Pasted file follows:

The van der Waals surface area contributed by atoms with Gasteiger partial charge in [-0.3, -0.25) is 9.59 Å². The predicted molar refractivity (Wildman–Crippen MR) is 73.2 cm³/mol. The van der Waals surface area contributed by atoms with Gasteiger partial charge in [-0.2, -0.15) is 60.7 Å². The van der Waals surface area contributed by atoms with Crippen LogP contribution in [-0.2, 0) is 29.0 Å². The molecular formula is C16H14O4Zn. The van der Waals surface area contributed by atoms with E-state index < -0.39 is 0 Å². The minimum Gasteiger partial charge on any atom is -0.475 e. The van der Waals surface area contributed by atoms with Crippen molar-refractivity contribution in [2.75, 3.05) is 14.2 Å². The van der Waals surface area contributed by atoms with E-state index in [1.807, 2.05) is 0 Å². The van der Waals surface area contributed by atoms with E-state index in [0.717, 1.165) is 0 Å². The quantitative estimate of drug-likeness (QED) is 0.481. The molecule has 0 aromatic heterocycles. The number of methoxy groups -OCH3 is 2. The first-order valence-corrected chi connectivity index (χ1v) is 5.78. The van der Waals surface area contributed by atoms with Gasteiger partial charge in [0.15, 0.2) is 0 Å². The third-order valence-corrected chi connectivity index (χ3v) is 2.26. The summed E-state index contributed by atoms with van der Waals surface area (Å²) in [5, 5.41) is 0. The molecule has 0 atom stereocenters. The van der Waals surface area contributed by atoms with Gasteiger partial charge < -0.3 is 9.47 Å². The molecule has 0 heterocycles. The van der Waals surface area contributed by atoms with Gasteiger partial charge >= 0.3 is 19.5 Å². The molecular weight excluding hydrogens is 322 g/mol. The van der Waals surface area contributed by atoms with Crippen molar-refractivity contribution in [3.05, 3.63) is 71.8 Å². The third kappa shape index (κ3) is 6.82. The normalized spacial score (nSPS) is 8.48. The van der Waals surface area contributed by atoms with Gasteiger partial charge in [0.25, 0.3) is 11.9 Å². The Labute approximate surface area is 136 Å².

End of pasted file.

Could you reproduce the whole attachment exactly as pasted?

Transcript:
The van der Waals surface area contributed by atoms with Gasteiger partial charge in [-0.3, -0.25) is 9.59 Å². The predicted molar refractivity (Wildman–Crippen MR) is 73.2 cm³/mol. The van der Waals surface area contributed by atoms with Gasteiger partial charge in [-0.2, -0.15) is 60.7 Å². The van der Waals surface area contributed by atoms with Crippen LogP contribution in [-0.2, 0) is 29.0 Å². The molecular formula is C16H14O4Zn. The van der Waals surface area contributed by atoms with E-state index < -0.39 is 0 Å². The minimum Gasteiger partial charge on any atom is -0.475 e. The van der Waals surface area contributed by atoms with Crippen molar-refractivity contribution in [2.75, 3.05) is 14.2 Å². The van der Waals surface area contributed by atoms with E-state index in [1.807, 2.05) is 0 Å². The van der Waals surface area contributed by atoms with E-state index in [0.717, 1.165) is 0 Å². The quantitative estimate of drug-likeness (QED) is 0.481. The molecule has 0 aromatic heterocycles. The number of methoxy groups -OCH3 is 2. The first-order valence-corrected chi connectivity index (χ1v) is 5.78. The van der Waals surface area contributed by atoms with Gasteiger partial charge in [0.15, 0.2) is 0 Å². The third-order valence-corrected chi connectivity index (χ3v) is 2.26. The summed E-state index contributed by atoms with van der Waals surface area (Å²) in [5, 5.41) is 0. The molecule has 0 atom stereocenters. The van der Waals surface area contributed by atoms with Gasteiger partial charge < -0.3 is 9.47 Å². The molecule has 0 heterocycles. The van der Waals surface area contributed by atoms with Gasteiger partial charge >= 0.3 is 19.5 Å². The molecular weight excluding hydrogens is 322 g/mol. The van der Waals surface area contributed by atoms with Crippen molar-refractivity contribution in [3.05, 3.63) is 71.8 Å². The third kappa shape index (κ3) is 6.82. The normalized spacial score (nSPS) is 8.48. The van der Waals surface area contributed by atoms with Gasteiger partial charge in [0.25, 0.3) is 11.9 Å². The Labute approximate surface area is 136 Å².